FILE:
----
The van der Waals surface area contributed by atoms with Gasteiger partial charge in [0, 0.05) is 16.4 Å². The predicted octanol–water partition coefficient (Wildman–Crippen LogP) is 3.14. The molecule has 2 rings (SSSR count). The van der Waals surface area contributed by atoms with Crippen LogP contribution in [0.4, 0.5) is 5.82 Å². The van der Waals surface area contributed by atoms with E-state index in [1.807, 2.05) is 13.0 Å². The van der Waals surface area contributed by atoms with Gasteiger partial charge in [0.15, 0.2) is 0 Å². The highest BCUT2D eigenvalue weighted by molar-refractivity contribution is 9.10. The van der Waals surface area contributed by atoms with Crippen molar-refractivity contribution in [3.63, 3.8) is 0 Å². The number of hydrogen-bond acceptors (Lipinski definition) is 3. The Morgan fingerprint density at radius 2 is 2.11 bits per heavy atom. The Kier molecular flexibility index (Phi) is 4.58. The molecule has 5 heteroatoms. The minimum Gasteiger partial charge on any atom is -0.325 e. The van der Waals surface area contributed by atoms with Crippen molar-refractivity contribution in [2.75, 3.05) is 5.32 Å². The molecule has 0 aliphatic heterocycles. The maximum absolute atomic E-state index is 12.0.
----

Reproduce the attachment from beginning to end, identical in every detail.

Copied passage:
The van der Waals surface area contributed by atoms with Gasteiger partial charge in [0, 0.05) is 16.4 Å². The predicted octanol–water partition coefficient (Wildman–Crippen LogP) is 3.14. The molecule has 2 rings (SSSR count). The van der Waals surface area contributed by atoms with Crippen LogP contribution in [0.4, 0.5) is 5.82 Å². The van der Waals surface area contributed by atoms with E-state index in [1.807, 2.05) is 13.0 Å². The van der Waals surface area contributed by atoms with Gasteiger partial charge in [0.15, 0.2) is 0 Å². The highest BCUT2D eigenvalue weighted by molar-refractivity contribution is 9.10. The van der Waals surface area contributed by atoms with Crippen molar-refractivity contribution in [3.63, 3.8) is 0 Å². The number of hydrogen-bond acceptors (Lipinski definition) is 3. The Morgan fingerprint density at radius 2 is 2.11 bits per heavy atom. The Kier molecular flexibility index (Phi) is 4.58. The molecule has 5 heteroatoms. The minimum Gasteiger partial charge on any atom is -0.325 e. The van der Waals surface area contributed by atoms with Crippen molar-refractivity contribution in [2.75, 3.05) is 5.32 Å². The molecule has 0 aliphatic heterocycles. The maximum absolute atomic E-state index is 12.0.